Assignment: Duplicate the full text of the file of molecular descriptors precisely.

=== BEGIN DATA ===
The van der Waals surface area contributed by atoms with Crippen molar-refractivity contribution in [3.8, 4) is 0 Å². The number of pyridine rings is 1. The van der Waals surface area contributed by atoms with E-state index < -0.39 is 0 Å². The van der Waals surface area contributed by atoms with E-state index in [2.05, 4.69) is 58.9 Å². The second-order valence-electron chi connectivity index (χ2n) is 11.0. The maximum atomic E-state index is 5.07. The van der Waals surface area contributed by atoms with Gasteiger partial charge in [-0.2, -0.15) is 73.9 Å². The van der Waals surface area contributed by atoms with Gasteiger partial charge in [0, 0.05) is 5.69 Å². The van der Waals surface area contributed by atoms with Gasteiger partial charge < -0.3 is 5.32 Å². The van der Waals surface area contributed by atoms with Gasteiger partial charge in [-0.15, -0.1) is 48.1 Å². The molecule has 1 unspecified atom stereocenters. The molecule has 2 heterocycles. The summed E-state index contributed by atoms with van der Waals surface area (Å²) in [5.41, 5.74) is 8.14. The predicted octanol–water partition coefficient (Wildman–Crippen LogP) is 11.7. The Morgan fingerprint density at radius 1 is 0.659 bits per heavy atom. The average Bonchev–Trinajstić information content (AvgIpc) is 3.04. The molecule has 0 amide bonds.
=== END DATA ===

The van der Waals surface area contributed by atoms with Crippen molar-refractivity contribution in [3.8, 4) is 0 Å². The number of pyridine rings is 1. The van der Waals surface area contributed by atoms with E-state index < -0.39 is 0 Å². The van der Waals surface area contributed by atoms with E-state index in [2.05, 4.69) is 58.9 Å². The second-order valence-electron chi connectivity index (χ2n) is 11.0. The maximum atomic E-state index is 5.07. The van der Waals surface area contributed by atoms with Gasteiger partial charge in [-0.2, -0.15) is 73.9 Å². The van der Waals surface area contributed by atoms with Gasteiger partial charge in [0, 0.05) is 5.69 Å². The van der Waals surface area contributed by atoms with Gasteiger partial charge < -0.3 is 5.32 Å². The van der Waals surface area contributed by atoms with Gasteiger partial charge in [-0.15, -0.1) is 48.1 Å². The molecule has 1 unspecified atom stereocenters. The molecule has 2 heterocycles. The summed E-state index contributed by atoms with van der Waals surface area (Å²) in [5.41, 5.74) is 8.14. The predicted octanol–water partition coefficient (Wildman–Crippen LogP) is 11.7. The Morgan fingerprint density at radius 1 is 0.659 bits per heavy atom. The average Bonchev–Trinajstić information content (AvgIpc) is 3.04. The molecule has 0 amide bonds.